Many people look for the secrets to investment success.
Is it timing the market just right? Is it finding those hot stocks or getting in on the ground floor of the next big thing?
These types of moves have little relevance to the vast majority of investors — even the most successful ones.
It’s time in the market, not market timing. Some investors think they can succeed at market timing — buying when the price is low and selling when the price is high. This would be a good strategy if they could predict highs and lows. No one can accurately forecast these peaks and valleys. Instead of ducking in and out of the market, simply stay invested. The more time you spend in the market, the lesser the impact you’re likely to feel from short-term price swings. And if you’re always invested, you’ll always be in a position to benefit from the next market rally.
It’s “buy and hold,” not “buy and sell.” Even if you aren’t trying to time the market, you may be tempted to buy and sell frequently as you look for new and better opportunities. Frequent trading, with all the additions and subtractions from your portfolio can make it hard for you to follow a consistent, unified investment strategy. You’re better off purchasing quality investments and holding them for the long-term until your needs change or the investments no longer possess the same attributes they did when you purchased them.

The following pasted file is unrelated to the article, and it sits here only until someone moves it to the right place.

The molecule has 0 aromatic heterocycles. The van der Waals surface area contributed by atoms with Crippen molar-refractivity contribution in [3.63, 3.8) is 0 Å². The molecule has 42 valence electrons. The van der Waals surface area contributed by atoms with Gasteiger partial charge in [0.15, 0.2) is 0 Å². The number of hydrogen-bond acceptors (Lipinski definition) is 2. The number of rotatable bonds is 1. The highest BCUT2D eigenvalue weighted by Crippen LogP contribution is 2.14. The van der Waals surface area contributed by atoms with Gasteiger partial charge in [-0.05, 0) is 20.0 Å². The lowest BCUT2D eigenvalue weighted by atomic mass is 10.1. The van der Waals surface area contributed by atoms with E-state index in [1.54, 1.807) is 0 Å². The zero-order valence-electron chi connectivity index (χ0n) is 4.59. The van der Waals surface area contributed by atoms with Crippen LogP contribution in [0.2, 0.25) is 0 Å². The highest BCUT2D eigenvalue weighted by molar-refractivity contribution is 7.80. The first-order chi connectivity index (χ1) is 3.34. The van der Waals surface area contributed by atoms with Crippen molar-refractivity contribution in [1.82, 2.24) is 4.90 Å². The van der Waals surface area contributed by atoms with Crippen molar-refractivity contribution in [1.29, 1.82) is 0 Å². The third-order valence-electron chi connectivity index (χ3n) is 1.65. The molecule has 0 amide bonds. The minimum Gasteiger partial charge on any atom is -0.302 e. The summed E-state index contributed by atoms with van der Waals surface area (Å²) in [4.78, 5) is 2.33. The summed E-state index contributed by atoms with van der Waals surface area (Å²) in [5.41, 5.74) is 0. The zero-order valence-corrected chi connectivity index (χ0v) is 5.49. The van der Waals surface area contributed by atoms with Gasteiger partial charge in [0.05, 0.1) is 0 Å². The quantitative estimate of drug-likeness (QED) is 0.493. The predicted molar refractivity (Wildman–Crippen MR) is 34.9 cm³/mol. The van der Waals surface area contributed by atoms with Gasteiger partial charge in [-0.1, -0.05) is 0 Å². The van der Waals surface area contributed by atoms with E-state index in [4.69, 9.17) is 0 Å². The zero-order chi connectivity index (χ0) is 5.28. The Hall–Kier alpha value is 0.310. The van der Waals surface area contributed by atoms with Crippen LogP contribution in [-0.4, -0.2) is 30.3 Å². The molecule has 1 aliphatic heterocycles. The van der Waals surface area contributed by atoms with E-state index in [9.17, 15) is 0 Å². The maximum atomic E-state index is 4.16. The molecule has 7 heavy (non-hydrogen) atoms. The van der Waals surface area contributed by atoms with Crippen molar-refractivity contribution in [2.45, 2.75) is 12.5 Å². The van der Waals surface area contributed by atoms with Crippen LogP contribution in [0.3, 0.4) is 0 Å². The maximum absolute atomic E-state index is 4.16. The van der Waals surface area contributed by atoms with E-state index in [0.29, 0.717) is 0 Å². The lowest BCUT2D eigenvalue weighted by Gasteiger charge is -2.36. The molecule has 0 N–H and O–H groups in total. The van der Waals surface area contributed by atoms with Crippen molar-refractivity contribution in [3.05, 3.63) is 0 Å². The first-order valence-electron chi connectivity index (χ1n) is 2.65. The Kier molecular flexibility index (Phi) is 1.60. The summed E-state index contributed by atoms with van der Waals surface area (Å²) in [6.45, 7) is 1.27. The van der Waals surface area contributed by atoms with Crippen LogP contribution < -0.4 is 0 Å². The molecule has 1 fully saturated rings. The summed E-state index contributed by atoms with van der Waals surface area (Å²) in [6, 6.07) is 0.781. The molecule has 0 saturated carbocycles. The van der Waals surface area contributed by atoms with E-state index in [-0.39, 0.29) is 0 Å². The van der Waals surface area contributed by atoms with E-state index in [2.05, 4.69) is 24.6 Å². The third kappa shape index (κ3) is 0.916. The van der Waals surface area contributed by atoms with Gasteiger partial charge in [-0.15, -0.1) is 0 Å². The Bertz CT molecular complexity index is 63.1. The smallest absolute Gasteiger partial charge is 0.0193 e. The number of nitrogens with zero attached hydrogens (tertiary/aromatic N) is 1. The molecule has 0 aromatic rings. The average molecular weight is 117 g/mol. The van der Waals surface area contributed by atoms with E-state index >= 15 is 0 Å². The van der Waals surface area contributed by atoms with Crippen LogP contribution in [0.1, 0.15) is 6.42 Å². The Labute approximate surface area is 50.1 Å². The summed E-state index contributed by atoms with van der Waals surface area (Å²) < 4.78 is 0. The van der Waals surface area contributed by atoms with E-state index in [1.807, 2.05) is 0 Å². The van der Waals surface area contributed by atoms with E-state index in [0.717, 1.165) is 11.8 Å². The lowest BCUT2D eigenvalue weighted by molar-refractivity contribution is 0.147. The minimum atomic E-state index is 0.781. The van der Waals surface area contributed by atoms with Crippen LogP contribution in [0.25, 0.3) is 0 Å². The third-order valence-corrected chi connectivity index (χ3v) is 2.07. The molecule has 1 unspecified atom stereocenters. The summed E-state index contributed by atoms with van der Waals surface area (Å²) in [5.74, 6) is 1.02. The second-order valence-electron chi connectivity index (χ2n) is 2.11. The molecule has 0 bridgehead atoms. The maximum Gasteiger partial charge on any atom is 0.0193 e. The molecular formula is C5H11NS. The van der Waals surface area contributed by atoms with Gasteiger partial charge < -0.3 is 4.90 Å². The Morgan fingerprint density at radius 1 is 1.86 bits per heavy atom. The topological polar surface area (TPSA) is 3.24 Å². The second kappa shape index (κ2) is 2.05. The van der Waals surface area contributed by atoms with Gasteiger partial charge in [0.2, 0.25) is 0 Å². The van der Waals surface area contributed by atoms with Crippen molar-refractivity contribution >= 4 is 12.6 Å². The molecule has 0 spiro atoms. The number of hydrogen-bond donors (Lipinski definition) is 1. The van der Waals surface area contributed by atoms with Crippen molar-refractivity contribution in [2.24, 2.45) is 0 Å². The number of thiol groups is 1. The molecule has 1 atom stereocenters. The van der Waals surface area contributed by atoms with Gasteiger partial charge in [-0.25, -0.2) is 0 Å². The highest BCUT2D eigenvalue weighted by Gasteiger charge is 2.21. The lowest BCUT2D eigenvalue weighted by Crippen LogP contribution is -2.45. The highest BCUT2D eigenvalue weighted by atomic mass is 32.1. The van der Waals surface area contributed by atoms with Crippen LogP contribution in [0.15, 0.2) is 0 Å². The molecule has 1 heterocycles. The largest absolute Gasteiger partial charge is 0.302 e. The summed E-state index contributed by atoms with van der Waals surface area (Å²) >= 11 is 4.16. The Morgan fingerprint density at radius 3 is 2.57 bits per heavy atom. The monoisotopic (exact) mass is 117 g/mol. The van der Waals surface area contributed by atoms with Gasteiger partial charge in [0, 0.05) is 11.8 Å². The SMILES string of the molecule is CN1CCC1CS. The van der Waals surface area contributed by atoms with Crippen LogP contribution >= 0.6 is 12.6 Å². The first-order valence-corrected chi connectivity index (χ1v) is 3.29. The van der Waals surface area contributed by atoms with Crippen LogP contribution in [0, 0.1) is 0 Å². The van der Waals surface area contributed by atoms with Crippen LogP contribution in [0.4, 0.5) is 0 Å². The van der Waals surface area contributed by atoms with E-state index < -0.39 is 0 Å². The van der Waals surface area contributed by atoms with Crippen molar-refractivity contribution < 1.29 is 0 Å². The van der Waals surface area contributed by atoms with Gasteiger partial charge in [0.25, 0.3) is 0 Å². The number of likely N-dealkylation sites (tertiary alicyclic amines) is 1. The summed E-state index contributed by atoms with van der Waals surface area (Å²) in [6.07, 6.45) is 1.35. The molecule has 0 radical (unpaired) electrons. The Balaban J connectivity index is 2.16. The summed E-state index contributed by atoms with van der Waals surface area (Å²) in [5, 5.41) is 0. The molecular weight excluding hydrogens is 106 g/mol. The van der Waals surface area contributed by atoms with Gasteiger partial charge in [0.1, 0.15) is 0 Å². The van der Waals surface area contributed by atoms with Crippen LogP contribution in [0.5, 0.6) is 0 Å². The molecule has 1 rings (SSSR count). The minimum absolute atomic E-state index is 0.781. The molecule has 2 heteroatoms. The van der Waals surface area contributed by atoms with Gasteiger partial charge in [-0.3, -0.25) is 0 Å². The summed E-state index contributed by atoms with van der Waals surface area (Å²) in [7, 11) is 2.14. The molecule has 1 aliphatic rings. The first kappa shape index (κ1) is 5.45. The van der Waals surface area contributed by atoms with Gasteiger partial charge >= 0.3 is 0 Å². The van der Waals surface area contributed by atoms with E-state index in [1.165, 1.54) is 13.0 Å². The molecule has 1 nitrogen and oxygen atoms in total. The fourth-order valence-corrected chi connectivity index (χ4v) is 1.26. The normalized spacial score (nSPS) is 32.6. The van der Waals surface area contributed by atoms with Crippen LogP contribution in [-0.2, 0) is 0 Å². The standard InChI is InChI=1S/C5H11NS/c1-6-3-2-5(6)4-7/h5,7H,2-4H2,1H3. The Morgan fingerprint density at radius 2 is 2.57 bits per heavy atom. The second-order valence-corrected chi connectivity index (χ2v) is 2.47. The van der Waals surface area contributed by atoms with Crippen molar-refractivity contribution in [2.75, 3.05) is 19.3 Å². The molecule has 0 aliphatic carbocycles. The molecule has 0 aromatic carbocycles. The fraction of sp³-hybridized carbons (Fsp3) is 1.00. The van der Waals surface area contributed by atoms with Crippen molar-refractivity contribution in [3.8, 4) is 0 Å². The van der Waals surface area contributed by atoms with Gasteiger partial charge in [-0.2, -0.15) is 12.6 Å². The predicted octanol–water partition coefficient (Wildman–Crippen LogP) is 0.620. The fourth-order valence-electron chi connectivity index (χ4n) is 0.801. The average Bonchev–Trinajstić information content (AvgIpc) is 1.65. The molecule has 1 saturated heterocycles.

It’s building a strong foundation, not getting in on the ground floor. Many people regret not being one of the initial investors of a company that has done spectacularly. But most new companies don’t achieve anywhere near that level of success. Instead of looking for the next big thing, try to build a strong foundation with a mix of quality investments suitable for your risk tolerance, goals and time horizon. This type of investing may not sound glamorous, but a strong foundation is better equipped than a possibly shaky ground floor to withstand the shifting winds of market forces.
It’s cool-headed thinking, not chasing “hot” stocks. If you browse the Internet or watch investment TV shows, you are bound to read or hear about hot stocks. But by the time the news reaches you, these stocks may already be cooling off. And they might not be right for your needs. By their nature, they carry a strong emotional component (namely, the desire for quick, big gains) — try to coolly and dispassionately analyze your situation to determine which investments are most appropriate for your goals.
There aren’t any shortcuts to reaching your desired financial destination, but by taking the slow and steady path, you can work toward getting there.
Deborah Leahy is an investment adviser with Edward Jones, member Canadian Investor Protection Fund. email@example.com